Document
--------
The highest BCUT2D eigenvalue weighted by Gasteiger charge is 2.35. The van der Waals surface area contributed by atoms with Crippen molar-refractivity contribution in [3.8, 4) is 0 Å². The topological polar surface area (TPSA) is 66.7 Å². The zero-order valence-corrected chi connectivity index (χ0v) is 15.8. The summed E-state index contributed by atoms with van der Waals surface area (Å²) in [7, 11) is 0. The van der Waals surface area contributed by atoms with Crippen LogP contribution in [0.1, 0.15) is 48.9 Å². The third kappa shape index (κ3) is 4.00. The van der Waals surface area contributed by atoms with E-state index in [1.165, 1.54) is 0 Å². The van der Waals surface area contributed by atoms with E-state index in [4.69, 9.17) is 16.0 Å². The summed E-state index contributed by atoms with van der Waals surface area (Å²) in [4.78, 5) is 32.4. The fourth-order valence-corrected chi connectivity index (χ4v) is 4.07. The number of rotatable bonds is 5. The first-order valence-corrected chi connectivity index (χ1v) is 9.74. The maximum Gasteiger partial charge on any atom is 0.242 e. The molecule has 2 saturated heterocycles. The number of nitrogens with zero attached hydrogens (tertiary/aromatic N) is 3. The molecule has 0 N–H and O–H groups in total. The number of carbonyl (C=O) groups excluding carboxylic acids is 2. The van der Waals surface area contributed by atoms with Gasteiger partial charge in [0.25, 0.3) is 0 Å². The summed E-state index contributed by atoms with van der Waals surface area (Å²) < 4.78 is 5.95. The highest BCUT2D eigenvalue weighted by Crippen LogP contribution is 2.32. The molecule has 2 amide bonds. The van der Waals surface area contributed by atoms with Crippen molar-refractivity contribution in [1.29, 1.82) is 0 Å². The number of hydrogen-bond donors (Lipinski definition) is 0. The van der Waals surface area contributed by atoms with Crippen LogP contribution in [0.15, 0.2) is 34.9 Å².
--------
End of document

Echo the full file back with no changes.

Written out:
The highest BCUT2D eigenvalue weighted by Gasteiger charge is 2.35. The van der Waals surface area contributed by atoms with Crippen molar-refractivity contribution in [3.8, 4) is 0 Å². The topological polar surface area (TPSA) is 66.7 Å². The zero-order valence-corrected chi connectivity index (χ0v) is 15.8. The summed E-state index contributed by atoms with van der Waals surface area (Å²) in [7, 11) is 0. The van der Waals surface area contributed by atoms with Crippen LogP contribution in [0.1, 0.15) is 48.9 Å². The third kappa shape index (κ3) is 4.00. The van der Waals surface area contributed by atoms with E-state index in [1.165, 1.54) is 0 Å². The van der Waals surface area contributed by atoms with E-state index in [4.69, 9.17) is 16.0 Å². The summed E-state index contributed by atoms with van der Waals surface area (Å²) in [4.78, 5) is 32.4. The fourth-order valence-corrected chi connectivity index (χ4v) is 4.07. The number of rotatable bonds is 5. The first-order valence-corrected chi connectivity index (χ1v) is 9.74. The maximum Gasteiger partial charge on any atom is 0.242 e. The molecule has 2 saturated heterocycles. The number of nitrogens with zero attached hydrogens (tertiary/aromatic N) is 3. The molecule has 0 N–H and O–H groups in total. The number of carbonyl (C=O) groups excluding carboxylic acids is 2. The van der Waals surface area contributed by atoms with Gasteiger partial charge in [0.25, 0.3) is 0 Å². The summed E-state index contributed by atoms with van der Waals surface area (Å²) < 4.78 is 5.95. The highest BCUT2D eigenvalue weighted by Crippen LogP contribution is 2.32. The molecule has 2 amide bonds. The van der Waals surface area contributed by atoms with Crippen molar-refractivity contribution in [1.29, 1.82) is 0 Å². The number of hydrogen-bond donors (Lipinski definition) is 0. The van der Waals surface area contributed by atoms with Crippen LogP contribution in [0.15, 0.2) is 34.9 Å².